if True:
                                                                                                            print("abcdefg")
                                                                                                            if False:
                                                                                                                print("xyz")
                                                                                                        

                                                                                                        With the tab width set to 4 columns, your autoformatter will leave all lines alone. However, if someone has the tab width set to 8, the fourth line will overreach the limit. If they’re also using the same formatter, it will break up the fourth line. Then you’ll wonder why it’s broken up, even though it’s the same length as the second line, which wasn’t broken up. And your formatter might join it up again, which will create endless conflicts.

                                                                                                        1. 4

                                                                                                          Optimal line reading length is around 60 chars per line, not 60 characters including all leading whitespace. Setting bounds based on character from column 0 is arbitrary, and the only goal should be not too many characters per line starting at the first non-whitespace character (and even this is within reason because let’s be real, long strings like URLs never fit).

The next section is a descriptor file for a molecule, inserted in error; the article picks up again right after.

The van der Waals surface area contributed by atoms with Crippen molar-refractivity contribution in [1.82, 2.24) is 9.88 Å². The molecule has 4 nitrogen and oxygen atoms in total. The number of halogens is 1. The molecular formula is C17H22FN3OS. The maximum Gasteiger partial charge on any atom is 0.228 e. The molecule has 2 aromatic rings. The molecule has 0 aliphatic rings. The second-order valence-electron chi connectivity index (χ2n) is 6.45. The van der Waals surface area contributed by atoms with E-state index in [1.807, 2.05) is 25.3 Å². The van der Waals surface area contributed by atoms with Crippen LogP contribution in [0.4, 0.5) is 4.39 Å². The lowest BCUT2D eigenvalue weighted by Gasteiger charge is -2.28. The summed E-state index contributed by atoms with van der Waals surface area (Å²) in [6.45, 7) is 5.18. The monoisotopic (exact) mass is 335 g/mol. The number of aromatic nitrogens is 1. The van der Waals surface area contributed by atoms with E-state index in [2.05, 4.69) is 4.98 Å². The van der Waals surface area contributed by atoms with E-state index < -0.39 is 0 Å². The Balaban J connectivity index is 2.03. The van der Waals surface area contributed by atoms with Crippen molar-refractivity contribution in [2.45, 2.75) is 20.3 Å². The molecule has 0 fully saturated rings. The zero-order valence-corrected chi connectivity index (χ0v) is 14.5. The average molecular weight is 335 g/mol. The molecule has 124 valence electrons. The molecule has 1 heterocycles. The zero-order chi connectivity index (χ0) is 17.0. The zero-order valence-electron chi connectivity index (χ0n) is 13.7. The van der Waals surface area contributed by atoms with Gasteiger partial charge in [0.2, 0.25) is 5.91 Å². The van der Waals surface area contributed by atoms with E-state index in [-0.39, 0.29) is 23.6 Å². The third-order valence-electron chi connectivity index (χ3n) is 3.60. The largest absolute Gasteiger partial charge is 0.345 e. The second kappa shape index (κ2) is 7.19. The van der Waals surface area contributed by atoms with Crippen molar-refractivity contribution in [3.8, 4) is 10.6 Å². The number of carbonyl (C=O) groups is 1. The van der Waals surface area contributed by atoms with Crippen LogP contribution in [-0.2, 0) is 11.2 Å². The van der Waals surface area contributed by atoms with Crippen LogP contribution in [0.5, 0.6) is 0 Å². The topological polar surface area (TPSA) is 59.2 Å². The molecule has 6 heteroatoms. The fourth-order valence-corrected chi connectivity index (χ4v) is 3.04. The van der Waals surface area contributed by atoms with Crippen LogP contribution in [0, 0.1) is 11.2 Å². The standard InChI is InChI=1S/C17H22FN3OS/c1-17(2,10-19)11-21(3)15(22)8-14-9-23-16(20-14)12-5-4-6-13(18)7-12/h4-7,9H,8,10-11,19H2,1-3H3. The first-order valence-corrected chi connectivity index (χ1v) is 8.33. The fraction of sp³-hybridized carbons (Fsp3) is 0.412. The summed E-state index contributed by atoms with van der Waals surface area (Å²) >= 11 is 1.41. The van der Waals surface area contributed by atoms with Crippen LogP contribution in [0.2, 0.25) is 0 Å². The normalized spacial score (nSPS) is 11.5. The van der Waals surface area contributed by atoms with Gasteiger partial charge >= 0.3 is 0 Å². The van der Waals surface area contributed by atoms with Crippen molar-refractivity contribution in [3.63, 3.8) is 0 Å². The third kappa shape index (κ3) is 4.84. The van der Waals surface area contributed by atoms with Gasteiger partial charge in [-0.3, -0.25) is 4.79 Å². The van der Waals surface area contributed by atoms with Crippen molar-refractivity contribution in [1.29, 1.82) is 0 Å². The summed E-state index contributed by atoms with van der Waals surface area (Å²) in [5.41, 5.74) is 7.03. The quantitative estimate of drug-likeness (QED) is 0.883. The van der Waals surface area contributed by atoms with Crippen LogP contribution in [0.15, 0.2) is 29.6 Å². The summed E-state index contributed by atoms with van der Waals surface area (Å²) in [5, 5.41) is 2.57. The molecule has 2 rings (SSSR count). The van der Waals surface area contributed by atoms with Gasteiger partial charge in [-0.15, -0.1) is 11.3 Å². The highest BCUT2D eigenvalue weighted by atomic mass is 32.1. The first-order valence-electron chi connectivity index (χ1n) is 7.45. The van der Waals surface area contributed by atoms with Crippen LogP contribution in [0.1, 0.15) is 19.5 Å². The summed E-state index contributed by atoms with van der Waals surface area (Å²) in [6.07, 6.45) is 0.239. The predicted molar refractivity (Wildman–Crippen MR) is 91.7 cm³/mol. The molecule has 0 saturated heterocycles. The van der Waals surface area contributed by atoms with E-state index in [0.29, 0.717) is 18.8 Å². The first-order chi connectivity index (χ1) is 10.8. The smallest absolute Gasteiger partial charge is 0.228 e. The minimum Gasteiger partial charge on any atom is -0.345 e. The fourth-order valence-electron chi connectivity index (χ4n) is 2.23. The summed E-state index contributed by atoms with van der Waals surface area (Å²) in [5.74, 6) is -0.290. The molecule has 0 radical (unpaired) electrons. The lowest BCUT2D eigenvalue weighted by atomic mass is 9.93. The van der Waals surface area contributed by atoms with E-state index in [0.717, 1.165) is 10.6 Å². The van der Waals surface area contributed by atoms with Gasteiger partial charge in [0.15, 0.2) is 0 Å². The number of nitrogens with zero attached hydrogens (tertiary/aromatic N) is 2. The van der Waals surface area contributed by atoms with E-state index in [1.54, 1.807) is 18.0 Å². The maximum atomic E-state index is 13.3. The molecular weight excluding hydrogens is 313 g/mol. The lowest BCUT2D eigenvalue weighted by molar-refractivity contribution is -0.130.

1. 3

                                                                                                            Setting bounds based on character from column 0 is arbitrary

                                                                                                            Not if you print the code in mediums of limited width. A4 paper, PDF, and web pages viewed from a phone come to mind. For many of those a hard limit of 80 columns from the start is a pretty good start.

                                                                                                            1. 1

                                                                                                              That is a fairer point as I was referring to looking at code in an editor–reason being that we’ve been discussing mediums where users can easily adjust the tab-width which is more on topic than static mediums. Web pages are the weird one where it should technically be just as easy to configure the width, but browsers have made it obnoxious or impossible to set our preferred width instead of 8 (I commented about it in the Prettier thread as people seem so riled up about it looking bad on GitHub instead of seeing the bigger picture that GitHub isn’t where all source code lives).

                                                                                                              1. 5

                                                                                                                Note that my favourite editor is the left half of my 13-inch laptop screen…